Build Resilience & Boost Immunity This Winter
Practice this one-minute self-massage routine each day to help you boost your immunity and stay healthy throughout the winter this year.
I recently came across this sentence when I was leafing through some old notes from acupuncture school:
“Acupuncture builds resilience & strengthens our natural resistance to disease.”
It was underlined twice and highlighted. Although I don’t remember writing it or which of my teachers said it, the words clearly resonated with me at the time. Re-reading them now, especially during peak flu season, they still do.
It’s a simple idea and yet profound. Forget endorphins. Forget improved blood circulation. Forget placebo. This is how acupuncture works—by strengthening our natural resistance to disease.
Whether we’re talking about the flu, and hence its immunity-boosting ability, or back pain, acupuncture makes us stronger so we can naturally resist illness and pain. In the end, acupuncture works by making us better equipped to cope physically and emotionally. We sleep better, heal faster, rest more deeply when we get regular acupuncture.
Your acupuncture booster
Throughout time, acupuncture has been used to build health and resilience. The following acupoints can be used to strengthen immunity and improve your chances of avoiding the colds & flus this winter. If you’ve already suffered through the flu, these acupoints can be used to help prevent a recurrence.
We recommend you massage these 3 points daily In between your regular acupuncture treatments. You also can perform the routine on children or other loved ones who are in extra need of an immunity boost.
Kidney 27 Shufu (English translation: Shu Mansion or Storehouse)
Kidney 27 is an immune-boosting superstar, and especially helpful for people who are prone to upper respiratory flu symptoms. The traditional Chinese Kidney system is said to “grasp the Lungs,” meaning it helps distribute the air that enters the lungs throughout the rest of the body. When this interplay doesn’t happen correctly, shortness of breath and cough can occur as well as fatigue because your body is not being properly oxygenated. Kidney 27 is easily accessible, located about one inch from the midline on the lower border of the collar bone. Here’s more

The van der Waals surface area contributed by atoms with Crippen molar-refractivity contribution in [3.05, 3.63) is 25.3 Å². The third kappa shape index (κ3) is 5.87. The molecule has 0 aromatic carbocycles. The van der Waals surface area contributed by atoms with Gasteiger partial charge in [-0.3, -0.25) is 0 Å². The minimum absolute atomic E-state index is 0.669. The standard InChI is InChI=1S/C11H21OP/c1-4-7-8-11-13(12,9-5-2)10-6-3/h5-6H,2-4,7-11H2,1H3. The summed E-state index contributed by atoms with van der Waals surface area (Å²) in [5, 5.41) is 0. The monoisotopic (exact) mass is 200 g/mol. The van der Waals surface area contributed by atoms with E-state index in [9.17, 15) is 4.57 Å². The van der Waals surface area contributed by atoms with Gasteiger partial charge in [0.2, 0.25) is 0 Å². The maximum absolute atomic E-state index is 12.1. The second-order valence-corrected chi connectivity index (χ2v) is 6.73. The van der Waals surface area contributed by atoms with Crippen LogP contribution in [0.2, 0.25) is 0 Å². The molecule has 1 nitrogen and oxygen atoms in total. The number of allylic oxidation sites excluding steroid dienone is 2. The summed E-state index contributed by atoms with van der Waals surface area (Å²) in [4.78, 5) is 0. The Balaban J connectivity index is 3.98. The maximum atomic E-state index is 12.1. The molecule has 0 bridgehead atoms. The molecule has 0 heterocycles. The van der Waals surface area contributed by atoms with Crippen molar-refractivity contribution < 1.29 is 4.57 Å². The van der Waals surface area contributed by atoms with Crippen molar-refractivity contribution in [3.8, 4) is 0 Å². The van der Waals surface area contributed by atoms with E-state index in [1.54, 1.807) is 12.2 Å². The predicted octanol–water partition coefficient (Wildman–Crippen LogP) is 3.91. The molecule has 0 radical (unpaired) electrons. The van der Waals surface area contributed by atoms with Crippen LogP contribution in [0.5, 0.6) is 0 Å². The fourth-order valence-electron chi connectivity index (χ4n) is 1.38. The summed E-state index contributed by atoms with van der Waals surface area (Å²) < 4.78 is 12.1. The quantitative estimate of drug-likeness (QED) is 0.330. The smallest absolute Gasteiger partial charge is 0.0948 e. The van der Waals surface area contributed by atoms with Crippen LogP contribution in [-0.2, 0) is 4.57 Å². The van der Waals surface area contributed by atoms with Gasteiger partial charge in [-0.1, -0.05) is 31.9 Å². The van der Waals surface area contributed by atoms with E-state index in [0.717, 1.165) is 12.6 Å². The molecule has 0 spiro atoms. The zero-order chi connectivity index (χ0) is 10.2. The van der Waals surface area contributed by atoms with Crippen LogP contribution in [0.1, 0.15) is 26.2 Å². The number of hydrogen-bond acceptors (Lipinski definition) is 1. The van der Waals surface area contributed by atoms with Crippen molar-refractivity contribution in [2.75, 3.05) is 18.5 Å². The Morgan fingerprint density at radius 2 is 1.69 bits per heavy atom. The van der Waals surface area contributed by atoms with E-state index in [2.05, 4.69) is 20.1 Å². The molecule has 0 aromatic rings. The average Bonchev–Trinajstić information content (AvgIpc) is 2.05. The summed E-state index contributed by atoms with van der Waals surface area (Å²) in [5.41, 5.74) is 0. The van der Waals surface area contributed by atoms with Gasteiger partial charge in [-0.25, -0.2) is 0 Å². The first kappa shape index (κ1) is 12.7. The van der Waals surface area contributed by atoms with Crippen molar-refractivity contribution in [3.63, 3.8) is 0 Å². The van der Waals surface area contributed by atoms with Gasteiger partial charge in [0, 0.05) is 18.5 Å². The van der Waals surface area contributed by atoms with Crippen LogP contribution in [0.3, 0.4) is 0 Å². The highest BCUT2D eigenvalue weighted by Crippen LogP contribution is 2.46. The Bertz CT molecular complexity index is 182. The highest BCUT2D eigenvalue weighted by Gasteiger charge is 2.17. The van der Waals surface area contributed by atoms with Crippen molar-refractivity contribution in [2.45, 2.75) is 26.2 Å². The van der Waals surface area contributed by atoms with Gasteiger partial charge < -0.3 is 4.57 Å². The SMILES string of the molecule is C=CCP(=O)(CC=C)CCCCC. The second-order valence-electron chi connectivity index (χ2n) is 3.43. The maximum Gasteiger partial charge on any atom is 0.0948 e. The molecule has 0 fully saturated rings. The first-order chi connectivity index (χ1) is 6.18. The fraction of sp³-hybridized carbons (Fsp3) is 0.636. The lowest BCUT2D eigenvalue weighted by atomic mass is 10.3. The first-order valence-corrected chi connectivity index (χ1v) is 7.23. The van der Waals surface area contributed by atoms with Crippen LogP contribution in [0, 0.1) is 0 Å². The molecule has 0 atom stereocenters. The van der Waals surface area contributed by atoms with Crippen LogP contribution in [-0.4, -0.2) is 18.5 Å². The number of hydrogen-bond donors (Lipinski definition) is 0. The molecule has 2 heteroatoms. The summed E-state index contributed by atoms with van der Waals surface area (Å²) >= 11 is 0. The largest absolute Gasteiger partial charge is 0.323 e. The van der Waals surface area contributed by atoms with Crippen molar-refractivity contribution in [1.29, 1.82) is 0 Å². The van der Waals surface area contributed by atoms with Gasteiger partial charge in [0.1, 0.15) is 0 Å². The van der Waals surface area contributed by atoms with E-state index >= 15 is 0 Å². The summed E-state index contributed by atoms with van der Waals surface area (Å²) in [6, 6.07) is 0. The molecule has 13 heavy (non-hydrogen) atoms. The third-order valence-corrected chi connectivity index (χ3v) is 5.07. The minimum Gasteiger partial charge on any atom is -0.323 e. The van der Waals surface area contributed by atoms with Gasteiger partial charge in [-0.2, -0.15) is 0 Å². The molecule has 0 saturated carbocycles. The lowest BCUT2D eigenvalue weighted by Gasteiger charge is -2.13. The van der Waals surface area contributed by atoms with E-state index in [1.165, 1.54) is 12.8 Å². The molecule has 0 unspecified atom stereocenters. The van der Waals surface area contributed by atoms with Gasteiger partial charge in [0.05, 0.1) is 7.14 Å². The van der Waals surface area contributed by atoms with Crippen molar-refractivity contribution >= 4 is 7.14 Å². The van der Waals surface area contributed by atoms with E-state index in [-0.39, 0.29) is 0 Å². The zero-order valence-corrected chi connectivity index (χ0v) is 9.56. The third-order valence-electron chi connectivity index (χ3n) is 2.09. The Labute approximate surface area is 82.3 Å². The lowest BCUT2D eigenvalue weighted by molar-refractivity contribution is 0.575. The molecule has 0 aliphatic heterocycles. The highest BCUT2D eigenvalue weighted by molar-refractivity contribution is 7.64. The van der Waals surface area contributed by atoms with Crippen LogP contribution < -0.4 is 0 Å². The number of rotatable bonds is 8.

Large Intestine 10 Shou San Li (English translation: Arm Three Miles)
In many styles of Japanese acupuncture, this point is a master immune point. The exact location is determined according to sensitivity in that area. The most sensitive spot is usually the most effective when pressed. With your elbow flexed, find Large Intestine 10 below the elbow crease, by rocking your finger down about two inches from the crease until you feel the sensitive spot. That’s 3-finger widths down from the elbow crease, in the depression between the muscles Learn more about Large Intestine 10 here.
Stomach 36 Zu San Li (English translation: Leg Three Miles
Stomach 36 is one of the most effective acupuncture points for strengthening the immune system and recovering from fatigue. Acupuncturists often incorporate this point into treatments because it is such an energizing point. Stomach 36 is found about a hand length below the patella of the knee, just outside the prominent tibia bone. Sometimes pressing this point, if it’s done firmly enough, will produce a strong sensation that travels down the leg. Learn more about Stomach 36 here.
How to do the routine
Here are a few quick tips on doing acupressure self-massage on these immune-boosting points:
- First, get into a comfortable position from which you can easily access all 3 points (don’t worry—not at the same time!). You can use your knuckles, fingers, pencil eraser, or a massage tool to apply pressure to the acupoints in your routine.
- Begin with Kidney 27 and work your way down the body. So, the order should be Kidney 27, Large Intestine 10, and Stomach 36.
- For Kidney 27 and Stomach 36, since you have both hands free, press the point on both sides of the body at the same time.
- For Large Intestine 10, try pressing the point on each side of the body to determine whether one side is more tender than the other. Focus your acupressure sessions on the tender side. If both are equally tender (or not at all), you can pick either side, or take turns pressing the points on both sides.
- Spend 20-30 seconds on each point. Apply firm pressure while breathing steadily into your abdomen. You’ll probably find this routine very relaxing, so feel free to repeat it. Especially this time of year, you can’t overdo it!.
- As a maintenance routine, shoot for doing the one-minute routine once in the morning and once before bed. If you start feeling fatigued, weak or like you might be coming down with something, up it to three times a day.
Wishing you a healthy winter!
Inspired by Sara Calabro; point infographics from A Manual of Acupuncture